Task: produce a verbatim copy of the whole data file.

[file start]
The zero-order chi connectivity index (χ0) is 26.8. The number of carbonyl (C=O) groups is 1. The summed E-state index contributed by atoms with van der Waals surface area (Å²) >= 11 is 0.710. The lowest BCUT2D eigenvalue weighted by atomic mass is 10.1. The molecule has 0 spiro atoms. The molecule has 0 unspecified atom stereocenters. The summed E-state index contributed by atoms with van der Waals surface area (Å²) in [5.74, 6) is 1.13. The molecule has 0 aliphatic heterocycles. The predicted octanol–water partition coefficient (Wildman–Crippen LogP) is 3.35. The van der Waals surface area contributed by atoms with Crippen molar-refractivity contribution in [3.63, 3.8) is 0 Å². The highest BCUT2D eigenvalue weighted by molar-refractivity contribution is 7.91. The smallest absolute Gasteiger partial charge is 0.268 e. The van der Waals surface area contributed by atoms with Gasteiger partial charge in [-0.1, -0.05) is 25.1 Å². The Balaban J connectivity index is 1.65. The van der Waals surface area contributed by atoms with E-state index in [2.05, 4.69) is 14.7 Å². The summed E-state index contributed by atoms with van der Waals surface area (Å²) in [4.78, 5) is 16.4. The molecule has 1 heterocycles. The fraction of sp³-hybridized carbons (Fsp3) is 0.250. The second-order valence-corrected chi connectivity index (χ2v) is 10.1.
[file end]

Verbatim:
The zero-order chi connectivity index (χ0) is 26.8. The number of carbonyl (C=O) groups is 1. The summed E-state index contributed by atoms with van der Waals surface area (Å²) >= 11 is 0.710. The lowest BCUT2D eigenvalue weighted by atomic mass is 10.1. The molecule has 0 spiro atoms. The molecule has 0 unspecified atom stereocenters. The summed E-state index contributed by atoms with van der Waals surface area (Å²) in [5.74, 6) is 1.13. The molecule has 0 aliphatic heterocycles. The predicted octanol–water partition coefficient (Wildman–Crippen LogP) is 3.35. The van der Waals surface area contributed by atoms with Crippen molar-refractivity contribution in [3.63, 3.8) is 0 Å². The highest BCUT2D eigenvalue weighted by molar-refractivity contribution is 7.91. The smallest absolute Gasteiger partial charge is 0.268 e. The van der Waals surface area contributed by atoms with Gasteiger partial charge in [-0.1, -0.05) is 25.1 Å². The Balaban J connectivity index is 1.65. The van der Waals surface area contributed by atoms with E-state index in [2.05, 4.69) is 14.7 Å². The summed E-state index contributed by atoms with van der Waals surface area (Å²) in [4.78, 5) is 16.4. The molecule has 1 heterocycles. The fraction of sp³-hybridized carbons (Fsp3) is 0.250. The second-order valence-corrected chi connectivity index (χ2v) is 10.1.